Mike McGee gets a tear in his eye when he listens to country music these days because so many songs are a reminder of his idyllic childhood in East Palestine, Ohio.
“Everybody knew each other,” said McGee. “Backyard games every day, whatever sport was in season. We’d leave and go play all day and sleep over at each other’s houses.
“It was safe, and everybody looked out for each other.”
With a father who played on the PGA Tour, the McGees could’ve lived anywhere. But Jerry McGee always said coming in from the Pittsburgh airport that he felt a sense of calm when he drove into East Palestine, beloved hometown of his wife Jill, who grew up across the street from the middle school. Jill taught the gifted program and sponsored the drama club at the middle school for 20 years. It’s where the McGees raised their two children, Mike and Michelle.
Mike still can’t believe what’s happening to his small town, which had a population of less than 5,000 at the 2020 census. After a train carrying toxic chemicals derailed in East Palestine last month, residents now face a number of health and financial concerns.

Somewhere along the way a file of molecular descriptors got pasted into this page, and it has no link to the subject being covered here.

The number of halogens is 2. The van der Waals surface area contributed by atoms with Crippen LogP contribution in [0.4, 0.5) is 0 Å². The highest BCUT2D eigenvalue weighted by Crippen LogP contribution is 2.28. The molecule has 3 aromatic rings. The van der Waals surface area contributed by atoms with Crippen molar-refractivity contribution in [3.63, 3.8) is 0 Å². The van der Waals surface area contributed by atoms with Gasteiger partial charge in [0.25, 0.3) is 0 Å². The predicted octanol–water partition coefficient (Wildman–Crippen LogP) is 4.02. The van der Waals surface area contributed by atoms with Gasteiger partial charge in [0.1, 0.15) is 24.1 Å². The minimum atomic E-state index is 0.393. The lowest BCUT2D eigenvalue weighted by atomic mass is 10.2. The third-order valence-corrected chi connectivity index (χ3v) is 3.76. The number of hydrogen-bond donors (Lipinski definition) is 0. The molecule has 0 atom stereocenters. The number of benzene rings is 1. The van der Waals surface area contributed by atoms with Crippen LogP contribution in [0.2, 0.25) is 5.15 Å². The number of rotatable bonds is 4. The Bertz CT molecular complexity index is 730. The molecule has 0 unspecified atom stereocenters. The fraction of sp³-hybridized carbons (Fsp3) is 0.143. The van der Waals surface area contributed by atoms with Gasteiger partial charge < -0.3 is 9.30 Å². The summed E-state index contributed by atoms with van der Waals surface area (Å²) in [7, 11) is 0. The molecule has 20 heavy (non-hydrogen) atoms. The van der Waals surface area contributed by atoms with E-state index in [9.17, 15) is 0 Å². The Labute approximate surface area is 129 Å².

“It’s shocking,” said Mike. “The big thing is the soil, and the water treatment.”
Jerry McGee, a four-time winner on PGA Tour, died two years ago at age 77, about a month after he and Jill moved down to Florida to be closer to their children and grandchildren.
While the McGees are now gone from the area, many family friends remain.
“My mom has some friends she talks to and the world feels like it’s ending every day,” said Mike. “Others have the mindset of ‘We’re going to be fine.’ It’s really mixed depending on who you talk to.”
To help ease the financial burden so many now face, McGee and his wife, the legendary Annika Sorenstam, have partnered with Youngstown Mahoning Valley United Way, The Way Station and businessman Ed Muransky, owner of The Muransky Companies, to create “Annika Fore East Palestine.”
The national campaign will include a celebrity golf event hosted by Sorenstam and Muransky on May 15 at The Lake Club in Poland, Ohio. The course, which is about 15 minutes from East Palestine, is where McGee landed his first job as a bag boy.
“Mike and I wanted to do something to help his hometown during this time of need, and Ed was his first call. He’s very philanthropic and ran with the idea,” Sorenstam said.
“East Palestine is a close-knit community, and I enjoyed my many visits there over the years. We even had both of our kids baptized there, and held our receptions at the Lake Club afterwards, so this fundraiser brings us full circle.”
All the money raised will go to the United Way of Youngstown and the Mahoning Valley fund earmarked for East Palestine support. Those interested in becoming involved are encouraged to visit AnnikaForeEastPalestine.com to donate, volunteer and learn more about the event.